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Our network members include:

Dr Mel Cooper, University of Bradford

[email protected] I am a Reader in Maternity and Migrant health. I am particularly interested in the interaction between migrant women and health services in terms of access, experiences and outcomes and how interventions can be developed to support this interaction.

Rose McCarthy, Refugee Council, Leeds

[email protected] I am the Manager of the Health Access for Refugees Programme (HARP) and an NCT Expert Practitioner. I work with researchers to place Experts by Experience at the centre of research projects so that the reality that asylum seekers and refugees experience is used to influence policy and practice.

Aleksandra Bardon, Lancashire County Council

[email protected] I am Refugee Health and Wellbeing Commissioner at Lancashire County Council and my work focuses on access to health, mental health and projects supporting particular groups of refugees, including refugee women. I work with researchers to inform development of strategies, projects and programmes that support Refugees in Lancashire. I have extensive experience of work in voluntary sector with unaccompanied asylum seeking children and refugee women

Dr Tomasina Stacey, University of Huddersfield 

[email protected]  I am a Reader in Midwifery Practice and a Clinical Academic. My research focuses on perinatal outcomes, the quality and safety of maternity care and the reduction of health inequalities. Migrant women are an important part of this, experiencing high levels of health inequalities.

Marie-Clare Balaam, University of Central Lancashire 

[email protected] I am a researcher and PhD candidate at UCLan. My research interests are related to aspects of maternity care for migrant and marginalised women in the UK and Europe, particularly access to care and issues of social support.

Catherine Collins, Northumbria University

[email protected]  I am a midwifery lecturer and PhD student at Northumbria University. My research interests include maternity care experiences and support needs of refugee and asylum seeking women. My PhD project is investigating the support needs and maternity service provision for women who have been trafficked into the UK.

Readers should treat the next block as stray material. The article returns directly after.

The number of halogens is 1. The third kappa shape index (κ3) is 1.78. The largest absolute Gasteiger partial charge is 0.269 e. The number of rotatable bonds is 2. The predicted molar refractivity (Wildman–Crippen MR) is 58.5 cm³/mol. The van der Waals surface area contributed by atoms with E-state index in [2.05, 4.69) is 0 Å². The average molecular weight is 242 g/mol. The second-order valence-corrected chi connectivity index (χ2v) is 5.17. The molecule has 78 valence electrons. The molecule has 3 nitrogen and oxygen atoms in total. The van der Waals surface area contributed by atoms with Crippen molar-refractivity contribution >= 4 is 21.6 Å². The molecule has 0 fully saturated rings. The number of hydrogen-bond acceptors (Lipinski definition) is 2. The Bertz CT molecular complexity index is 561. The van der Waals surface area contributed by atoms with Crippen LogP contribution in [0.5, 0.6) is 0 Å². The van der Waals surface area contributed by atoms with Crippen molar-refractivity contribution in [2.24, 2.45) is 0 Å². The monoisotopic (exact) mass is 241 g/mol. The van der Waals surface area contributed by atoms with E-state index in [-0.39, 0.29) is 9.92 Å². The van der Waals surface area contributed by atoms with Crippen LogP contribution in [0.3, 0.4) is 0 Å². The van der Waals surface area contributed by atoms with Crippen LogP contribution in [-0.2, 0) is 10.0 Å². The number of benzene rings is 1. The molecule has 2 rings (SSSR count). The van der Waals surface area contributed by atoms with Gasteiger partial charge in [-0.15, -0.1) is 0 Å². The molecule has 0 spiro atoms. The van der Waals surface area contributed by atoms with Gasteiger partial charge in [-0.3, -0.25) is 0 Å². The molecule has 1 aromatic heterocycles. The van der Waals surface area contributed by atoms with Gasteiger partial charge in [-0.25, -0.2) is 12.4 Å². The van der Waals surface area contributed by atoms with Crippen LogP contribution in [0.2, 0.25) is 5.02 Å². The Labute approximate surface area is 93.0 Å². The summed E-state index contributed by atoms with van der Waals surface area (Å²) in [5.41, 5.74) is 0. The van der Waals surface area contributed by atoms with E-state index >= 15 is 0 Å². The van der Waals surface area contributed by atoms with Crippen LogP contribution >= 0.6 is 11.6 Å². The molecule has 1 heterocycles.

Amanda Firth, University of Huddersfield

[email protected] I am a PhD student investigating maternity service improvement for refugee and asylum seeking with symptoms of perinatal depression

Fran Bailey, NCT- Leeds 

[email protected]  I am a Perinatal Practitioner and MA student with a particular interest in the experiences of the transition to motherhood for refugee, asylum seeking and migrant women.

Stephanie Heys, University of Central Lancashire

[email protected] I am a nurse and midwife by background and work as a lecturer, for the CQC as a specialist advisor and am a PhD student. My PhD focuses on improving care practices for disadvantaged and vulnerable women (including migrant women). I am also involved in research around South Asian women and maternity care experiences in the UK.

Andy Mprah, University of Bradford, 

[email protected] I am a public Health Practitioner from Ghana with 7 years cumulative experience, and currently a PhD student working on Migrant father’s experience of childbirth and its associated events in the UK.

Dr Eva Duda-Mikulin, University of Bradford

[email protected] I works as Lecturer in Inclusion and Diversity and have​ substantial research experience within social policy and sociology, which more recently include maternity and migrant women. I have previously worked in the voluntary sector with communities including migrants, asylum seekers and refugees.

Tahira Mumtaz, University of Bradford

[email protected] I am PhD student working on a project ‘Developing a cultural intervention to address barriers to accessing maternity care for migrant women’